Smart robots with human-like sensitivity. No, it isn’t a plot for an upcoming sci-fi movie, it’s new research out of Glasgow. Electronic skin that is capable of feeling pain. Woah.
A team of engineers from the University of Glasgow developed the electronic skin with a new type of processing system based on ‘synaptic transistors’, which mimics the brain’s neural pathways in order to learn.
The potential? An electronic skin which can learn from feeling ‘pain’ could help create a new generation of smart robots. Ones with human-like sensitivity.
“We all learn early on in our lives to respond appropriately to unexpected stimuli like pain in order to prevent us from hurting ourselves again,” Professor Ravinder Dahiya, of the University’s James Watt School of Engineering, said.
“Of course, the development of this new form of electronic skin didn’t really involve inflicting pain as we know it. It’s simply a shorthand way to explain the process of learning from external stimulus.”
The team’s electronic skin is capable of ‘distributed learning’ at the hardware level. One which doesn’t need to send messages back and forth to a central processor before taking action.
Instead, it greatly accelerates the process of responding to touch by cutting down the amount of computation required.
“We believe that this is a real step forward in our work towards creating large-scale neuromorphic printed electronic skin capable of responding appropriately to stimuli,” Dahaiya added.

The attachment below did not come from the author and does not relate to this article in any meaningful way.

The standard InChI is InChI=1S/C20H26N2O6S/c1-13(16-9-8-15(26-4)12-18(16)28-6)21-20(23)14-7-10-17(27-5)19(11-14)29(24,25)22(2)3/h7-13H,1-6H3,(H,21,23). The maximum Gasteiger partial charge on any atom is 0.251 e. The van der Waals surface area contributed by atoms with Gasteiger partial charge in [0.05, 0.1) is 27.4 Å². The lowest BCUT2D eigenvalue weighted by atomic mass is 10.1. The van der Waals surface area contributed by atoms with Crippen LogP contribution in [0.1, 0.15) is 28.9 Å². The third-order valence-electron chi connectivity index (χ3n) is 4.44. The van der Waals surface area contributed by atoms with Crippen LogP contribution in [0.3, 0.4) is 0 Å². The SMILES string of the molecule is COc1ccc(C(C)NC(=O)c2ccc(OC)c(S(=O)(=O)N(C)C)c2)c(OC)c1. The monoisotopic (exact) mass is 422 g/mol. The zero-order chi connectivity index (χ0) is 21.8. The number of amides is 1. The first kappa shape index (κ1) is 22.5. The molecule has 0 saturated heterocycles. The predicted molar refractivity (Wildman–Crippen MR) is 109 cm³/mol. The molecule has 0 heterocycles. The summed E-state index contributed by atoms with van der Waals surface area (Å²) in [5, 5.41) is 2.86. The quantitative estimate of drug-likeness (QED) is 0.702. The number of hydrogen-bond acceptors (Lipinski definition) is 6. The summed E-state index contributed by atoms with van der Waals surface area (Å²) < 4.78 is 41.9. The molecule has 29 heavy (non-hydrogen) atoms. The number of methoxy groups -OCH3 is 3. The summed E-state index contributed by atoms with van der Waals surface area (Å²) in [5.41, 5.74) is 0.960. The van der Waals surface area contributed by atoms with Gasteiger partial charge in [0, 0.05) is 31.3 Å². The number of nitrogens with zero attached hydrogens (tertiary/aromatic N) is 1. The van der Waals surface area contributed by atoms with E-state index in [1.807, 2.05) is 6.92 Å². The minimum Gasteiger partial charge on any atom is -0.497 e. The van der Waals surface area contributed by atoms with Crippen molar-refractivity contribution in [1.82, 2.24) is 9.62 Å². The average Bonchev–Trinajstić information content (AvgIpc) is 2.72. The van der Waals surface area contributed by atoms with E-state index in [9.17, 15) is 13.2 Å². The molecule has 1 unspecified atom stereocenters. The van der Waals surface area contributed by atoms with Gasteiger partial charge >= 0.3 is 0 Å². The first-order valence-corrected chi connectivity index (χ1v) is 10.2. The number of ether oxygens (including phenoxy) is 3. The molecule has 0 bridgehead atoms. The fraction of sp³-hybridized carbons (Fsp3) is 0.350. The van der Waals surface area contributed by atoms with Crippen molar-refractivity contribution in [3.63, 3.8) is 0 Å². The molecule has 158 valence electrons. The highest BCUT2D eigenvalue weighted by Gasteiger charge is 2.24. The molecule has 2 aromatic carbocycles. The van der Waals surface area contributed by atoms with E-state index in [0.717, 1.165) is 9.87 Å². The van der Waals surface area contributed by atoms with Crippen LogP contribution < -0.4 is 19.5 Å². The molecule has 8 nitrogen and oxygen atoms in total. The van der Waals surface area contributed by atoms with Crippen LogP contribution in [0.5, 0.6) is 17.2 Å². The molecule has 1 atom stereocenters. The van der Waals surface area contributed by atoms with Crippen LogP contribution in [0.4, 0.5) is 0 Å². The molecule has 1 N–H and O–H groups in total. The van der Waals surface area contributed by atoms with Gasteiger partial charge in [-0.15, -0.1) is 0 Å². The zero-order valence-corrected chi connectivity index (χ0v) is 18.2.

So how did they approach electronic skin?
Scientists have been working for decades to build artificial skin with touch sensitivity. One widely-explored method is spreading an array of contact or pressure sensors across the electronic skin’s surface. This allows it to detect when it comes into contact with an object. You know, like touch.
Data from the sensors is then sent to a computer to be processed and interpreted. The sensors typically produce a large volume of data which can take a long time to be processed. This introduces delays in ‘reaction’. Sort of like you flinching 30 seconds after a pin pricks you. The method the researchers used mimics our ‘normal’ response more. As soon as human skin receives an input, the peripheral nervous system begins processing it. A reaction is then felt immediately.
To build an electronic skin, the researchers printed a grid of 168 synaptic transistors. They were made from zinc-oxide nanowires on a flexible plastic surface. Then, they connected the synaptic transistor with the skin sensor present over the palm of a human-shaped robot hand.
When the sensor is touched, it registers a change in its electrical resistance. A small change corresponds to a light touch, and harder touch creates a larger change in resistance. This mimics the way sensory neurons work in the human body.
“In the future, this research could be the basis for a more advanced electronic skin which enables robots capable of exploring and interacting with the world in new ways. Or building prosthetic limbs which are capable of near-human levels of touch sensitivity,” Fengyuan Liu, a member of the BEST group and a co-author of the paper, added.